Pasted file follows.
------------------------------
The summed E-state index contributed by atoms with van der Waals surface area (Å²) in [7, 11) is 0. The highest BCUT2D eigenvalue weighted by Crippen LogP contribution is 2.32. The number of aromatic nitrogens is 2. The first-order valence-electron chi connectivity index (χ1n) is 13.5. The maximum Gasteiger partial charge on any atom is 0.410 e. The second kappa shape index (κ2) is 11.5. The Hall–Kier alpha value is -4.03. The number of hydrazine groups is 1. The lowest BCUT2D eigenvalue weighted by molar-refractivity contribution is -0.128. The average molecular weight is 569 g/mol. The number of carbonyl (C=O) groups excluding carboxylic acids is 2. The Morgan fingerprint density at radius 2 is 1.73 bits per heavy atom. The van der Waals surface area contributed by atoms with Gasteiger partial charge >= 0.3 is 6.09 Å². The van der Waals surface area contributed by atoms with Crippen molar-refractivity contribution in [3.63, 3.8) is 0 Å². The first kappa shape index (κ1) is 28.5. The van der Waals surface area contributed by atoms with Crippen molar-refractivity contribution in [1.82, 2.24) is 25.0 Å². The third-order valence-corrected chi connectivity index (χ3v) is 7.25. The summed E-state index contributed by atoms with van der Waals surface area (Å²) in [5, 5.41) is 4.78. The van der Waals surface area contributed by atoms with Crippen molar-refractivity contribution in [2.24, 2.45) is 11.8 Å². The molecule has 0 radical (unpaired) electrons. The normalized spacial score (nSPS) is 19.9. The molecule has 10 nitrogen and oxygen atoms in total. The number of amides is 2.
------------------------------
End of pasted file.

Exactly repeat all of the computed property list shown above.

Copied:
The summed E-state index contributed by atoms with van der Waals surface area (Å²) in [7, 11) is 0. The highest BCUT2D eigenvalue weighted by Crippen LogP contribution is 2.32. The number of aromatic nitrogens is 2. The first-order valence-electron chi connectivity index (χ1n) is 13.5. The maximum Gasteiger partial charge on any atom is 0.410 e. The second kappa shape index (κ2) is 11.5. The Hall–Kier alpha value is -4.03. The number of hydrazine groups is 1. The lowest BCUT2D eigenvalue weighted by molar-refractivity contribution is -0.128. The average molecular weight is 569 g/mol. The number of carbonyl (C=O) groups excluding carboxylic acids is 2. The Morgan fingerprint density at radius 2 is 1.73 bits per heavy atom. The van der Waals surface area contributed by atoms with Gasteiger partial charge >= 0.3 is 6.09 Å². The van der Waals surface area contributed by atoms with Crippen molar-refractivity contribution in [3.63, 3.8) is 0 Å². The first kappa shape index (κ1) is 28.5. The van der Waals surface area contributed by atoms with Crippen molar-refractivity contribution in [1.82, 2.24) is 25.0 Å². The third-order valence-corrected chi connectivity index (χ3v) is 7.25. The summed E-state index contributed by atoms with van der Waals surface area (Å²) in [5, 5.41) is 4.78. The van der Waals surface area contributed by atoms with Crippen molar-refractivity contribution in [2.24, 2.45) is 11.8 Å². The molecule has 0 radical (unpaired) electrons. The normalized spacial score (nSPS) is 19.9. The molecule has 10 nitrogen and oxygen atoms in total. The number of amides is 2.